The second lens group is separated from the first lens group so that there is space (e.g., air) between the two lens groups. The second lens group includes a positive lens element and a negative lens element separated by a gap, such that the second lens group acts as a Galileo telescope lens system working with a finite distance. The second lens group compensates for optical aberrations produced by the first lens group, including correcting the Petzval sum, without requiring a large number of lens elements. The second lens group also eliminates the need for lens elements with small radii of curvature requiring precise fabrication.

The first lens element in the second lens group is the positive lens element and may have several shapes. In a plan-achromatic lens system embodiment, for instance, the first lens element may be a positive meniscus lens with the concave surface located opposite the object side. Alternatively, in an achromat lens system embodiment, the first lens element may be a positive biconvex lens. The second lens element is a biconcave negative lens element. Because the second lens group acts like a Galileo telescope lens system working with a finite distance it is important that the ray bundle between the first and second lens groups is substantially telecentric, e.g., the angle between the aperture rays and the optical axis is no greater than 3 degrees.

In one embodiment the present microscope objective lens system satisfies the following conditions: ##EQU1##

Where f' is the back focal length of the objective lens system as a whole, f'2 is the back focal length of the second lens group as a whole, f'12 is the back focal length of the first lens element in the second lens group, f'22 is the back focal length of the second lens element in the second lens group, d4 is the distance between the first and second lens groups, d2 is the distance between the first and second lens elements in the second lens group, r1 is the radius of curvature of the object side of the second lens element of the second lens group, and r2 is the radius of curvature of the non-object side of the second lens element in the second lens group.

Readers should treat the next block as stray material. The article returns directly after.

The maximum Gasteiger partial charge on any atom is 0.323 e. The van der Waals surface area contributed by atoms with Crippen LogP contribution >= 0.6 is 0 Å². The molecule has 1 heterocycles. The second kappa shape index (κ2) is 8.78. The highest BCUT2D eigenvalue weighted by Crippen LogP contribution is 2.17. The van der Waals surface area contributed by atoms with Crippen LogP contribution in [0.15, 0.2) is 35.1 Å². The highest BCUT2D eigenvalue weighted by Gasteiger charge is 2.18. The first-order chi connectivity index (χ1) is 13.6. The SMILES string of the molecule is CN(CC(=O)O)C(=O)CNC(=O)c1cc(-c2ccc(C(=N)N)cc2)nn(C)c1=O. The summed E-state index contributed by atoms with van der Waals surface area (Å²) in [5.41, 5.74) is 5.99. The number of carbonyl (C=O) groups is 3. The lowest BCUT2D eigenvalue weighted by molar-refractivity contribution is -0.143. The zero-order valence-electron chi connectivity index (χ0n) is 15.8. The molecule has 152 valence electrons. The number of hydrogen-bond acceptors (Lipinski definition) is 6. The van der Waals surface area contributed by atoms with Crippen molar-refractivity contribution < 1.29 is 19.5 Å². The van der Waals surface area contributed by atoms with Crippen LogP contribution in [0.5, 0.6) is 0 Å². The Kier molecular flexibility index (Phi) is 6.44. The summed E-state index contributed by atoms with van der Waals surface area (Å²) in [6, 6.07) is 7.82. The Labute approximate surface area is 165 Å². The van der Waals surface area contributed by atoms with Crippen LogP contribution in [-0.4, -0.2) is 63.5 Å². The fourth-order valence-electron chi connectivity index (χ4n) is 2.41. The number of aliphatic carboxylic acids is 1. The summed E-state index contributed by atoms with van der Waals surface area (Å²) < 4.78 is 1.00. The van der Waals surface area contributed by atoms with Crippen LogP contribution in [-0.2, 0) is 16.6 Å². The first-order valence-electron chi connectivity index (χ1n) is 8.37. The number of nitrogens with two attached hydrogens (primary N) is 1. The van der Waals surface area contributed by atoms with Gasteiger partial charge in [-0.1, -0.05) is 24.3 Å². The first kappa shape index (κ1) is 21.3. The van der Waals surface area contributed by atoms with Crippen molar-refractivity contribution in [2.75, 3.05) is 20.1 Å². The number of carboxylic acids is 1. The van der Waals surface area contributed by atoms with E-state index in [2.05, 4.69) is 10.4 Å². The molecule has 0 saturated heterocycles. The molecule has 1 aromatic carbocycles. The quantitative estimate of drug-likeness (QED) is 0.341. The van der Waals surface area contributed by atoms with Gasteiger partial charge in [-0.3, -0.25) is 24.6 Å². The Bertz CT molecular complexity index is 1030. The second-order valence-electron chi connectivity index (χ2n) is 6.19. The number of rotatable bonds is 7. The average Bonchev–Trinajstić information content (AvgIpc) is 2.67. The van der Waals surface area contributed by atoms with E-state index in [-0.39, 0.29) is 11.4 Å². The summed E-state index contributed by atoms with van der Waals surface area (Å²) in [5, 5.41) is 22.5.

Condition (1) defines a suitable length of the objective lens as a whole. If the upper limit of condition (1) is exceeded, the excessive length of the objective lens system will cause object aberration, a large amount of vignetting of oblique beams, and a decreased image brightness. If the lower limit of condition (1) is exceeded, the length of the objective lens system will be short making it difficult to correct aberration without adding lenses.

Condition (2) defines a suitable structure for the second lens group. As discussed above, the behavior of the ray beams between the first and second lens groups is approximately telecentric. Consequently, the optical power of the second lens group may be very small and, thus, only a small aberration is introduced. If either the upper or lower value defined by condition (2) is exceeded, the optical power of the second lens group will be large introducing a large amount of aberration and, thus, degrading aberration correction of the objective lens system as a whole.